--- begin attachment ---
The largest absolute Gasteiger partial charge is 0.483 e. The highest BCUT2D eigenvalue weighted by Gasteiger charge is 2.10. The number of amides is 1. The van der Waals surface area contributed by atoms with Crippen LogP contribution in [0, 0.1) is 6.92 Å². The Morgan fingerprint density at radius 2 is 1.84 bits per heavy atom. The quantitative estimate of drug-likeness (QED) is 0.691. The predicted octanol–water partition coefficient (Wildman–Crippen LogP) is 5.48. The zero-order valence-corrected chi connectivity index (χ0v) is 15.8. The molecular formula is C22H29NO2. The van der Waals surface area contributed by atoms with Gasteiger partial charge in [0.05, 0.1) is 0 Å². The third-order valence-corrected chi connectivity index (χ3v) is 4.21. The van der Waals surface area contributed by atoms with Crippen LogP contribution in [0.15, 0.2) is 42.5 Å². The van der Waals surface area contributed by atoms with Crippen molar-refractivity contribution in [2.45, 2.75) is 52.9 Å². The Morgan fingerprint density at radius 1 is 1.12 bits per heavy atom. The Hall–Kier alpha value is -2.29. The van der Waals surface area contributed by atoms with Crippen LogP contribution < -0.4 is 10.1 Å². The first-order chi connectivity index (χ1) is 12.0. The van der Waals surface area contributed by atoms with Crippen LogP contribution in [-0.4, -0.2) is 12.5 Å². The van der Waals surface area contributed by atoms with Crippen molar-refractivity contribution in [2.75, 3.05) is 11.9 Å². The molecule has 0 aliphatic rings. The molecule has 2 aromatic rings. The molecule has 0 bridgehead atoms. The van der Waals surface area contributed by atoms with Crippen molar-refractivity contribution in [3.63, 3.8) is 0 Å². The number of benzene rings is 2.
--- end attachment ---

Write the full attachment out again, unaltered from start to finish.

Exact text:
The largest absolute Gasteiger partial charge is 0.483 e. The highest BCUT2D eigenvalue weighted by Gasteiger charge is 2.10. The number of amides is 1. The van der Waals surface area contributed by atoms with Crippen LogP contribution in [0, 0.1) is 6.92 Å². The Morgan fingerprint density at radius 2 is 1.84 bits per heavy atom. The quantitative estimate of drug-likeness (QED) is 0.691. The predicted octanol–water partition coefficient (Wildman–Crippen LogP) is 5.48. The zero-order valence-corrected chi connectivity index (χ0v) is 15.8. The molecular formula is C22H29NO2. The van der Waals surface area contributed by atoms with Gasteiger partial charge in [0.05, 0.1) is 0 Å². The third-order valence-corrected chi connectivity index (χ3v) is 4.21. The van der Waals surface area contributed by atoms with Crippen LogP contribution in [0.15, 0.2) is 42.5 Å². The van der Waals surface area contributed by atoms with Crippen molar-refractivity contribution in [2.45, 2.75) is 52.9 Å². The Morgan fingerprint density at radius 1 is 1.12 bits per heavy atom. The Hall–Kier alpha value is -2.29. The van der Waals surface area contributed by atoms with Crippen LogP contribution < -0.4 is 10.1 Å². The first-order chi connectivity index (χ1) is 12.0. The van der Waals surface area contributed by atoms with Crippen LogP contribution in [-0.4, -0.2) is 12.5 Å². The van der Waals surface area contributed by atoms with Crippen molar-refractivity contribution in [2.75, 3.05) is 11.9 Å². The molecule has 0 aliphatic rings. The molecule has 2 aromatic rings. The molecule has 0 bridgehead atoms. The van der Waals surface area contributed by atoms with Crippen molar-refractivity contribution in [3.63, 3.8) is 0 Å². The number of benzene rings is 2.